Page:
Equity Education Reforms Aren’t The Answer
It’s no secret that the American education system is in dire need of reform. Proficiency gaps are prevalent in many states, test scores have flatlined, and many children lack access to education options that suit them. Lawmakers have tried to address these issues, proposing all sorts of reforms to help students get the most out of their schooling. Indeed, some education reforms like school choice programs have had great success — producing a body of research showing proof of students learning at higher rates. But not every education reform is built the same.
Recently, more lawmakers are producing education reforms in the “name of equity,” but all they’re doing is putting children at risk of losing out on the benefits of a good education.
For example, this past month, Oregon Governor Kate Brown signed Oregon Senate Bill 744 into law. The bill extends the temporary suspension of Oregon high school students having to prove they’re proficient in reading, writing, and math to graduate until 2024. In a bewildering defense of the bill, the governor’s team claimed lowering graduation standards would make Oregon’s education system more equitable for students of color.
It’d be an understatement to call the reasoning downright insulting. The idea that Oregon’s minority students need graduation standards lowered to the floor in order to succeed is asinine. If anything, the policy of stripping away merit to graduate high school only further prevents Oregon students from succeeding, giving them a false sense of belief in the academic skills they might not have acquired.
Employers and colleges looking to hire or admit recently-graduated Oregonians can only view an Oregon high school diploma as a glorified participation award. Even worse, students who put countless hours of work trying to complete their primary education at a high level will have their achievements degraded when their most unaccomplished peers receive the same recognition as them.
It’s a true punch to the gut.
On a broader level, the policy imposes low expectations on students, telling them it’s not necessary to demonstrate basic and essential academic competence—like performing algebra or understanding the basic rules of grammar. At this point, why even have public education if diplomas are to be handed out to whoever wants one?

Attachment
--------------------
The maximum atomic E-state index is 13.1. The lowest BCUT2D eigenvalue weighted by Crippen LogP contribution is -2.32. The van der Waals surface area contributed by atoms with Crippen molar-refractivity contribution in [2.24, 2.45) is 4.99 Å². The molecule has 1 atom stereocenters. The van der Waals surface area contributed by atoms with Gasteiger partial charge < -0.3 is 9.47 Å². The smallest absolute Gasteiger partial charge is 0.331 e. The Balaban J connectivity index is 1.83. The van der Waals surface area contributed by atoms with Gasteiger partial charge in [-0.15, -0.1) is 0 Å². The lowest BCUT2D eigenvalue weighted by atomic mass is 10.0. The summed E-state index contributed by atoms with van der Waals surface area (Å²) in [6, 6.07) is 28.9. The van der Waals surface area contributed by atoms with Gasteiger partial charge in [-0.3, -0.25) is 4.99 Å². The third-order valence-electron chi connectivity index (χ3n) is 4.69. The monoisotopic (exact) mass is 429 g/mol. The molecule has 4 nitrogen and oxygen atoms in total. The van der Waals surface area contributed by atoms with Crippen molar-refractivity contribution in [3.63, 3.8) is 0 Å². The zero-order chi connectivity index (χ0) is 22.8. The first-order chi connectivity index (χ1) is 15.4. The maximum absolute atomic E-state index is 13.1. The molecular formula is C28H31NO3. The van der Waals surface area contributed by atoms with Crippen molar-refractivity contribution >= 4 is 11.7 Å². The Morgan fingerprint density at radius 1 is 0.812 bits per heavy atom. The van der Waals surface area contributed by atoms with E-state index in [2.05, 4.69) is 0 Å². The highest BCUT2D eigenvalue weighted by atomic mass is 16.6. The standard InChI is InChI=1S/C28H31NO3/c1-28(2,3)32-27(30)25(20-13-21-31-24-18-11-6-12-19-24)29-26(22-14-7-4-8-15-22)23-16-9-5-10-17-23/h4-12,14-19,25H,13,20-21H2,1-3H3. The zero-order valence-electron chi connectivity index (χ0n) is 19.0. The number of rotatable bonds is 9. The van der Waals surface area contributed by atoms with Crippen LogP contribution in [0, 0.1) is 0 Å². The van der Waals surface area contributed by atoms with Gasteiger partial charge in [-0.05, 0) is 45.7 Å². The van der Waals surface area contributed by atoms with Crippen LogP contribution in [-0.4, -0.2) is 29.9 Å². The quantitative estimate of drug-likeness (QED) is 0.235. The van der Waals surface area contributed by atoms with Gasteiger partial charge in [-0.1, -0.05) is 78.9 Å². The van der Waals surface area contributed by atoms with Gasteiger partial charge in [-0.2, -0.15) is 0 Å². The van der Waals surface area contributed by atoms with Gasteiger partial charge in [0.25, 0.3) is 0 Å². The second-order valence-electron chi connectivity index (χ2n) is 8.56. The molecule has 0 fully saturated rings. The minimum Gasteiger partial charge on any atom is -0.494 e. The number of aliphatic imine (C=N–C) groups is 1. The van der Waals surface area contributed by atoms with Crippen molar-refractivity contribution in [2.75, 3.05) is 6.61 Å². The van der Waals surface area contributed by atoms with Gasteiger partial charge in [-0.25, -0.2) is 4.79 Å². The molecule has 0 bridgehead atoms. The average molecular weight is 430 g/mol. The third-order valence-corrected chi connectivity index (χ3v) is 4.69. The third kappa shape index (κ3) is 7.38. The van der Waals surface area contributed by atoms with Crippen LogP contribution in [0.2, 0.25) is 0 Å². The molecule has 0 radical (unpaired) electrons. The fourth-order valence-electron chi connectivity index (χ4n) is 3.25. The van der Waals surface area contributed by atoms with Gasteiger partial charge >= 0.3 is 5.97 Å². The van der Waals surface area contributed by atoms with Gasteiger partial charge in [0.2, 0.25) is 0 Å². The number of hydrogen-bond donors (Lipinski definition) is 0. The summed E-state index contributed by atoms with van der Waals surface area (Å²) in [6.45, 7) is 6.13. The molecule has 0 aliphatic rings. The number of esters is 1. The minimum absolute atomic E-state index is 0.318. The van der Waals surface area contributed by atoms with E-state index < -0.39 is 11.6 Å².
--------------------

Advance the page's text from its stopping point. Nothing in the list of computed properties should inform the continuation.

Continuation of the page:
Oregon Governor Kate Brown has thrown in the towel. She’s telling students it doesn’t matter if you can read or write, but she is also telling educators it doesn’t matter if you teach the students. Either way, the state will be rewarding students solely on their willingness to sit at a desk.
Kate Brown isn’t the only legislator who has used equity as reasoning to lower learning expectations. California and New York lawmakers also have been attempting to ban accelerated learning programs that provide challenging academic courses to gifted students in public schools. However, banning accelerated learning programs doesn’t promote equity; it lessens it. Accelerated learning programs, in reality, increase equity as they provide opportunities for the highest-performing students to be engaged and challenged in school regardless of race, income, or other factors relating to the student’s background.
Other states looking to follow the path of Oregon, New York, and California by lowering academic expectations and opportunities in the name of equity should think twice regarding their policy’s feasibility to achieve its stated goals. Talk is cheap. Saying your policies will reduce inequities is easy, but actually doing it is another thing entirely.
If states want to reduce inequities in education, encouraging schools to lower the bar for their students cannot be the answer. In fact, it will more likely than not create a culture of students who stoop to lower levels of learning and miss out on reaching their full potential.
Instead, states who want to reduce inequities and help students reach their full potential should pass school choice policies. School choice policies provide students — especially low-income students — with more opportunities to attend a high-performing school that challenges them to learn.
Moving forward, challenging students to learn must be the primary approach to reforming the American education system. In addition, policymakers who propose laws like school choice that challenge students and create opportunities for them to learn will achieve their goals of achieving equity in the American education system because every student will have the necessary tools & resources to rise to the top.
Kneecapping student’s incentive to learn won’t level the playing field. If we really want to help low-income students, we should be providing incentives for every child to reach their highest academic ability.